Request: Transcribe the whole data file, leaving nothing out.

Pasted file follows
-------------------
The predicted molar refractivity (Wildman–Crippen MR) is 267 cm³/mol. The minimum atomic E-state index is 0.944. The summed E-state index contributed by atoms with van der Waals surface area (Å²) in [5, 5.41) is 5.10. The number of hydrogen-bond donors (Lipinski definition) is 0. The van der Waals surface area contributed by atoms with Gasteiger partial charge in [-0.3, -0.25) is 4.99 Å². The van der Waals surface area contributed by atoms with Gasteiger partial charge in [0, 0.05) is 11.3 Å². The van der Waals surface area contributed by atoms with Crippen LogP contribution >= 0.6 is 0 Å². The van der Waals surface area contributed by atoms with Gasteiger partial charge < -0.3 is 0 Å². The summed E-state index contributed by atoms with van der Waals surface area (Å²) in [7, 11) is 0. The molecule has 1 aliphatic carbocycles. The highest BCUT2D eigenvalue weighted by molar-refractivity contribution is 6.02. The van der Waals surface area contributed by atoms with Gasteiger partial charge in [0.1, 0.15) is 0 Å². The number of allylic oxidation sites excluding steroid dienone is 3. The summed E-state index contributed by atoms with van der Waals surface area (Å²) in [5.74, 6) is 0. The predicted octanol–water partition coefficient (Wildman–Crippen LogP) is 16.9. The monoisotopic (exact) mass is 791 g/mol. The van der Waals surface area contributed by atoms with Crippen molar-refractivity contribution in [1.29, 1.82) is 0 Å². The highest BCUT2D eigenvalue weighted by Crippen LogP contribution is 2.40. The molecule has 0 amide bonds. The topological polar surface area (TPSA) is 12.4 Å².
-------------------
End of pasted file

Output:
The predicted molar refractivity (Wildman–Crippen MR) is 267 cm³/mol. The minimum atomic E-state index is 0.944. The summed E-state index contributed by atoms with van der Waals surface area (Å²) in [5, 5.41) is 5.10. The number of hydrogen-bond donors (Lipinski definition) is 0. The van der Waals surface area contributed by atoms with Gasteiger partial charge in [-0.3, -0.25) is 4.99 Å². The van der Waals surface area contributed by atoms with Gasteiger partial charge in [0, 0.05) is 11.3 Å². The van der Waals surface area contributed by atoms with Crippen LogP contribution >= 0.6 is 0 Å². The van der Waals surface area contributed by atoms with Gasteiger partial charge < -0.3 is 0 Å². The summed E-state index contributed by atoms with van der Waals surface area (Å²) in [7, 11) is 0. The molecule has 1 aliphatic carbocycles. The highest BCUT2D eigenvalue weighted by molar-refractivity contribution is 6.02. The van der Waals surface area contributed by atoms with Gasteiger partial charge in [0.1, 0.15) is 0 Å². The number of allylic oxidation sites excluding steroid dienone is 3. The summed E-state index contributed by atoms with van der Waals surface area (Å²) in [5.74, 6) is 0. The predicted octanol–water partition coefficient (Wildman–Crippen LogP) is 16.9. The monoisotopic (exact) mass is 791 g/mol. The van der Waals surface area contributed by atoms with Crippen molar-refractivity contribution in [1.29, 1.82) is 0 Å². The highest BCUT2D eigenvalue weighted by Crippen LogP contribution is 2.40. The molecule has 0 amide bonds. The topological polar surface area (TPSA) is 12.4 Å².